Apply Water Pressure
If you don’t have a plumber’s snake, the water pressure from a water hose will work too. One advantage to working with roof drains is that you don’t have to worry about flooding your kitchen floor. Feed the water hose into the drain until it stops at the clog. Turn the hose on at full power. It will take some time for the pressure of the water to loosen the clog. Initially, water will back out of the drain because it has nowhere else to go. You can speed up the process by pushing forward with the hose. Once the clog breaks free, it will run out the outlet pipe along with the water.
Try a Pipe Brush
You use a pipe brush in much the same way you would use a water hose. The difference is that it uses stiff bristles to clean out the clog instead of pressure. There’s also no water to clean up once you finish.
Cleaning the Roof Drains
Once you have all the debris out of the way, it’s time to clean the roof drains. The simplest way to do this is by running water from the water hose through the drains. Check to make sure the water is going through each one and that it’s flowing freely. Use the pipe brush to remove any lingering debris. Repeat one more time for every drain to make sure they are all clean and flowing smoothly.
When to Replace the Roof Drains
Now you know what an important role your roof drains play in keeping your plumbing and your roof secure. Even the best drains will eventually need to be replaced. With the heavy weather exposure and wear-and-tear they endure, rust and cracks or breaks can make them less effective. Buying replacement parts for a drain is a lot like buying parts to fix your car. You need to know the make and model to get a good fit. If the old one is too damaged to read, you can go by the drain’s color and dimensions. Each major manufacturer uses a unique color for their products. If the damage is that severe, replacing the entire drain is probably the best option.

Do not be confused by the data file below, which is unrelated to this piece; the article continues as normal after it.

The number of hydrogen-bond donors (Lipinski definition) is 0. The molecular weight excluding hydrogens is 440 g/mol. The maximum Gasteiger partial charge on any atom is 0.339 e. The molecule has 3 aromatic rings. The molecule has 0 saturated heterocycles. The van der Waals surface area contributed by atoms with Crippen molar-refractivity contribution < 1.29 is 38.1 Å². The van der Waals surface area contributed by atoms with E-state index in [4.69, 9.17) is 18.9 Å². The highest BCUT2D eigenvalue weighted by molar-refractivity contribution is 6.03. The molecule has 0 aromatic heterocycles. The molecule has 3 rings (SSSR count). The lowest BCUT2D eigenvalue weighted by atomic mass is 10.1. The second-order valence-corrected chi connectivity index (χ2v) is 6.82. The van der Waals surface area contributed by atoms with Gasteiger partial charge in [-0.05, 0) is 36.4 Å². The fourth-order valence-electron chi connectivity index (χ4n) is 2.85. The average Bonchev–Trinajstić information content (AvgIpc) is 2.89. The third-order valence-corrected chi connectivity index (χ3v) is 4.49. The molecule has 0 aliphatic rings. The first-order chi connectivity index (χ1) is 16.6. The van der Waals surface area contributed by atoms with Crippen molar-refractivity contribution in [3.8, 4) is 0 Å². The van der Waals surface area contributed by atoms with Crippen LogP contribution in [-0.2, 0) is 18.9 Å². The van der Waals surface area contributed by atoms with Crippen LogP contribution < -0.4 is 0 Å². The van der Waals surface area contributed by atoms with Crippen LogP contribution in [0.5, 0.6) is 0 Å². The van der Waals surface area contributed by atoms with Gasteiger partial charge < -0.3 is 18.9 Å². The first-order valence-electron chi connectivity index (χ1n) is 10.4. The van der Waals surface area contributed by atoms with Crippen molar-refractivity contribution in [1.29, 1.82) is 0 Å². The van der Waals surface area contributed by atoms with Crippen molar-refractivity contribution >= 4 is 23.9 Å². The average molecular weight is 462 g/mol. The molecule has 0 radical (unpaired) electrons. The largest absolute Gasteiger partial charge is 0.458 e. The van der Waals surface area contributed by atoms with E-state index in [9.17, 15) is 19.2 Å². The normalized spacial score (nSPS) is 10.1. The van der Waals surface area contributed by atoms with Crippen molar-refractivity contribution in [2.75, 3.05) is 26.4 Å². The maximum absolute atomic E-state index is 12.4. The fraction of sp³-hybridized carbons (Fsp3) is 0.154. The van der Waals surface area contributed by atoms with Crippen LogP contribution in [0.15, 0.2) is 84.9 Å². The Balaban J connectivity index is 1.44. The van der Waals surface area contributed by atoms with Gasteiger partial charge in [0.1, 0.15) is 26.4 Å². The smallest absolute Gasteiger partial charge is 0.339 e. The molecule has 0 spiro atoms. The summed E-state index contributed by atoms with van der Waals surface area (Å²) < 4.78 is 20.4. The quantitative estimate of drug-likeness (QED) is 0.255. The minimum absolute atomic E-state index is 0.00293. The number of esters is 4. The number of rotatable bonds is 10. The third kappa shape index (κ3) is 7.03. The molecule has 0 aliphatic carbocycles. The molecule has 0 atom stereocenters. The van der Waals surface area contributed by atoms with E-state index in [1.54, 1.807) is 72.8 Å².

When to Call a Professional
When everything goes smoothly, taking a DIY approach to cleaning and unclogging roof drains can save time and money. When you run into issues you don’t know how to handle, it’s safer for you and your building to call the professionals.
- Never try to remove any kind of wild animal by yourself. Call a professional animal removal service. They will remove them humanely and keep you and your family safe.
- If you’re experiencing pipe leaks indoors, don’t wait to call a plumber. The next step could be a burst pipe and a lot of water pouring in!
- If you follow all the steps to unclog the drain without getting results, it might not be a clog at all. Call a plumber to find the source of weak water pressure or slow drainage. The answer could be a cracked pipe.
- When water pools on your roof without dissipating for 48 hours, there’s reason for concern. If you make a rare visit to find a pond with plants growing in the middle, it’s closer to an emergency. Pooling water can cause damage to the structure. The longer the water sits there, the more damage it causes. If you’ve already gotten leaks inside, you may already need a new roof. If you don’t address the problem now, it could spread to the interior.
Water pipes, drainage pipes, and sewage systems make up a big part of our lives at home and at work. Each part of your plumbing system affects the other ones. Sometimes it’s difficult to spot the source of a problem. Funny sounds, odd odors, or small leaks can all be signs of something major going on out-of-sight.
Cleaning and unclogging roof drains is one of those things you can often identify and fix yourself. When you aren’t able to find the source of the problem, don’t let the problem grow into a much larger one. Contact the professionals with the skills and the tools to find the source of your plumbing problem. No matter what it is, putting off a repair will only give it time to get worse. Something that starts as a small clog in the roof drains could end up as a flood inside your home or office!
If you need dependable maintenance or fast, efficient plumbing services, contact San Diego Pipelining.